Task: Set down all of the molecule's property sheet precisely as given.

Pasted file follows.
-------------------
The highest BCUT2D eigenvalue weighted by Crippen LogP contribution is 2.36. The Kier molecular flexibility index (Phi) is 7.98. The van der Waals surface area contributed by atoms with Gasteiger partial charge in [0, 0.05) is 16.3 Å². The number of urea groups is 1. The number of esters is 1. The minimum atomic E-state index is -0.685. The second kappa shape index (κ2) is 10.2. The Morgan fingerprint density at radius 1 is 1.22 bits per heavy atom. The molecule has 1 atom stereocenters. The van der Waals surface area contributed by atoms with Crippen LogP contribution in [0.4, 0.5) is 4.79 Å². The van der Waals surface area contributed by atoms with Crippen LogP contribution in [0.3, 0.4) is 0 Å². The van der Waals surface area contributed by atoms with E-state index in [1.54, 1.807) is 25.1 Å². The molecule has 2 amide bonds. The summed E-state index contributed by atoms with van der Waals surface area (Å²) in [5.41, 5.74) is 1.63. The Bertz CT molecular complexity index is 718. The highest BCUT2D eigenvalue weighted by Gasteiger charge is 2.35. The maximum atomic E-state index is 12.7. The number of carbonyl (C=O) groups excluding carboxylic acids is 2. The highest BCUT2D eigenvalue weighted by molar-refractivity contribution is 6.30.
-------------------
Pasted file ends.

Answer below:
The highest BCUT2D eigenvalue weighted by Crippen LogP contribution is 2.36. The Kier molecular flexibility index (Phi) is 7.98. The van der Waals surface area contributed by atoms with Gasteiger partial charge in [0, 0.05) is 16.3 Å². The number of urea groups is 1. The number of esters is 1. The minimum atomic E-state index is -0.685. The second kappa shape index (κ2) is 10.2. The Morgan fingerprint density at radius 1 is 1.22 bits per heavy atom. The molecule has 1 atom stereocenters. The van der Waals surface area contributed by atoms with Crippen LogP contribution in [0.4, 0.5) is 4.79 Å². The van der Waals surface area contributed by atoms with Crippen LogP contribution in [0.3, 0.4) is 0 Å². The van der Waals surface area contributed by atoms with E-state index in [1.54, 1.807) is 25.1 Å². The molecule has 2 amide bonds. The summed E-state index contributed by atoms with van der Waals surface area (Å²) in [5.41, 5.74) is 1.63. The Bertz CT molecular complexity index is 718. The highest BCUT2D eigenvalue weighted by Gasteiger charge is 2.35. The maximum atomic E-state index is 12.7. The number of carbonyl (C=O) groups excluding carboxylic acids is 2. The highest BCUT2D eigenvalue weighted by molar-refractivity contribution is 6.30.